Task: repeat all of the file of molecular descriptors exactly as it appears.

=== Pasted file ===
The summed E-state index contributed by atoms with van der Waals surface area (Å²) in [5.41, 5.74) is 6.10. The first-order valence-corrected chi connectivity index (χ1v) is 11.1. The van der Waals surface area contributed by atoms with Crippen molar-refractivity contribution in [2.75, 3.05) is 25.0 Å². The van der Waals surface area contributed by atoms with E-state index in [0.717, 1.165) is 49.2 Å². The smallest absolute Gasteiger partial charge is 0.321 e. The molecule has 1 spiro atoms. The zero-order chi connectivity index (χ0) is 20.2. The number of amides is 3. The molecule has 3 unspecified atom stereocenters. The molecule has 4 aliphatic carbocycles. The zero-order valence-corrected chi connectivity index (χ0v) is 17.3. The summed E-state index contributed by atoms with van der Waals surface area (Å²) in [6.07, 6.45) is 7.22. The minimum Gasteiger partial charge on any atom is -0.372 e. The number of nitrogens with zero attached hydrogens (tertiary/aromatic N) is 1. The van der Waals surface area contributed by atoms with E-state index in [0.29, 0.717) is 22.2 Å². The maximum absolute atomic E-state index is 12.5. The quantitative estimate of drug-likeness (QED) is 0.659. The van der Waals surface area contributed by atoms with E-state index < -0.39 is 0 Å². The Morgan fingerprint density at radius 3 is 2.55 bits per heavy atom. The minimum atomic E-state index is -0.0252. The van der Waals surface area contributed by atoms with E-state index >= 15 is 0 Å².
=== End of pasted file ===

The summed E-state index contributed by atoms with van der Waals surface area (Å²) in [5.41, 5.74) is 6.10. The first-order valence-corrected chi connectivity index (χ1v) is 11.1. The van der Waals surface area contributed by atoms with Crippen molar-refractivity contribution in [2.75, 3.05) is 25.0 Å². The van der Waals surface area contributed by atoms with E-state index in [0.717, 1.165) is 49.2 Å². The smallest absolute Gasteiger partial charge is 0.321 e. The molecule has 1 spiro atoms. The zero-order chi connectivity index (χ0) is 20.2. The number of amides is 3. The molecule has 3 unspecified atom stereocenters. The molecule has 4 aliphatic carbocycles. The zero-order valence-corrected chi connectivity index (χ0v) is 17.3. The summed E-state index contributed by atoms with van der Waals surface area (Å²) in [6.07, 6.45) is 7.22. The minimum Gasteiger partial charge on any atom is -0.372 e. The number of nitrogens with zero attached hydrogens (tertiary/aromatic N) is 1. The van der Waals surface area contributed by atoms with E-state index in [0.29, 0.717) is 22.2 Å². The maximum absolute atomic E-state index is 12.5. The quantitative estimate of drug-likeness (QED) is 0.659. The van der Waals surface area contributed by atoms with E-state index < -0.39 is 0 Å². The Morgan fingerprint density at radius 3 is 2.55 bits per heavy atom. The minimum atomic E-state index is -0.0252. The van der Waals surface area contributed by atoms with E-state index >= 15 is 0 Å².